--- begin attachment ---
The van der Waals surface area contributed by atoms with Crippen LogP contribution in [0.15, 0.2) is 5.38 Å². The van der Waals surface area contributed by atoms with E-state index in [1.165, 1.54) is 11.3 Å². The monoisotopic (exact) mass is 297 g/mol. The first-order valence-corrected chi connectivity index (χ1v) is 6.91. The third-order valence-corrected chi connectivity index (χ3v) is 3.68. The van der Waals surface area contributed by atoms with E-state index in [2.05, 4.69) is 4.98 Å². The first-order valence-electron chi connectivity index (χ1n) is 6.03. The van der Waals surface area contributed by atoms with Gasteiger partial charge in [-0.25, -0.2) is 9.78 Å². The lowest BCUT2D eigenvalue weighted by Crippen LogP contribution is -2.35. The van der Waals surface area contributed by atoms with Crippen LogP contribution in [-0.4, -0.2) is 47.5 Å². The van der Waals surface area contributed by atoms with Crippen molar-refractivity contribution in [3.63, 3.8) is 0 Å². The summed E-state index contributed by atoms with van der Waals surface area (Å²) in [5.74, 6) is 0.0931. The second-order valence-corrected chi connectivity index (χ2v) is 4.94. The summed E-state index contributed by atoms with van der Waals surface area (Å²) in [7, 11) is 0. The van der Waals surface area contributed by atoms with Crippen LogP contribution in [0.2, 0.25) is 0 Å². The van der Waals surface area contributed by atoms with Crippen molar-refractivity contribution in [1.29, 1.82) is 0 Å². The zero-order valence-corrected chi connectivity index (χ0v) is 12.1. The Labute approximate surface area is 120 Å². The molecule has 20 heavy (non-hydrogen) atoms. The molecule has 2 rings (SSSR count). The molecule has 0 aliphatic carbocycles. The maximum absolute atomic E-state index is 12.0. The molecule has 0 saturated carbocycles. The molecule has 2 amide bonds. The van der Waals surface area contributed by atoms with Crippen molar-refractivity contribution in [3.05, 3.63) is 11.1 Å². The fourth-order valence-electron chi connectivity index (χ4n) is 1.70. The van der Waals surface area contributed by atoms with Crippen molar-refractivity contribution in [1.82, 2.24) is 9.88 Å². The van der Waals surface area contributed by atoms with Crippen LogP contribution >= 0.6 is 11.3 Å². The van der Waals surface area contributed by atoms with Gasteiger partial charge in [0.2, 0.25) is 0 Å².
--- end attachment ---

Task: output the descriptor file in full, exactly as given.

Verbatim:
The van der Waals surface area contributed by atoms with Crippen LogP contribution in [0.15, 0.2) is 5.38 Å². The van der Waals surface area contributed by atoms with E-state index in [1.165, 1.54) is 11.3 Å². The monoisotopic (exact) mass is 297 g/mol. The first-order valence-corrected chi connectivity index (χ1v) is 6.91. The third-order valence-corrected chi connectivity index (χ3v) is 3.68. The van der Waals surface area contributed by atoms with E-state index in [2.05, 4.69) is 4.98 Å². The first-order valence-electron chi connectivity index (χ1n) is 6.03. The van der Waals surface area contributed by atoms with Gasteiger partial charge in [-0.25, -0.2) is 9.78 Å². The lowest BCUT2D eigenvalue weighted by Crippen LogP contribution is -2.35. The van der Waals surface area contributed by atoms with Crippen LogP contribution in [-0.4, -0.2) is 47.5 Å². The van der Waals surface area contributed by atoms with Crippen molar-refractivity contribution in [3.63, 3.8) is 0 Å². The summed E-state index contributed by atoms with van der Waals surface area (Å²) in [5.74, 6) is 0.0931. The second-order valence-corrected chi connectivity index (χ2v) is 4.94. The summed E-state index contributed by atoms with van der Waals surface area (Å²) in [7, 11) is 0. The van der Waals surface area contributed by atoms with Crippen LogP contribution in [0.2, 0.25) is 0 Å². The van der Waals surface area contributed by atoms with Crippen molar-refractivity contribution in [1.29, 1.82) is 0 Å². The zero-order valence-corrected chi connectivity index (χ0v) is 12.1. The Labute approximate surface area is 120 Å². The molecule has 20 heavy (non-hydrogen) atoms. The molecule has 2 rings (SSSR count). The molecule has 0 aliphatic carbocycles. The maximum absolute atomic E-state index is 12.0. The molecule has 0 saturated carbocycles. The molecule has 2 amide bonds. The van der Waals surface area contributed by atoms with Crippen molar-refractivity contribution in [3.05, 3.63) is 11.1 Å². The fourth-order valence-electron chi connectivity index (χ4n) is 1.70. The van der Waals surface area contributed by atoms with Crippen molar-refractivity contribution in [1.82, 2.24) is 9.88 Å². The van der Waals surface area contributed by atoms with Crippen LogP contribution >= 0.6 is 11.3 Å². The van der Waals surface area contributed by atoms with Gasteiger partial charge in [0.2, 0.25) is 0 Å².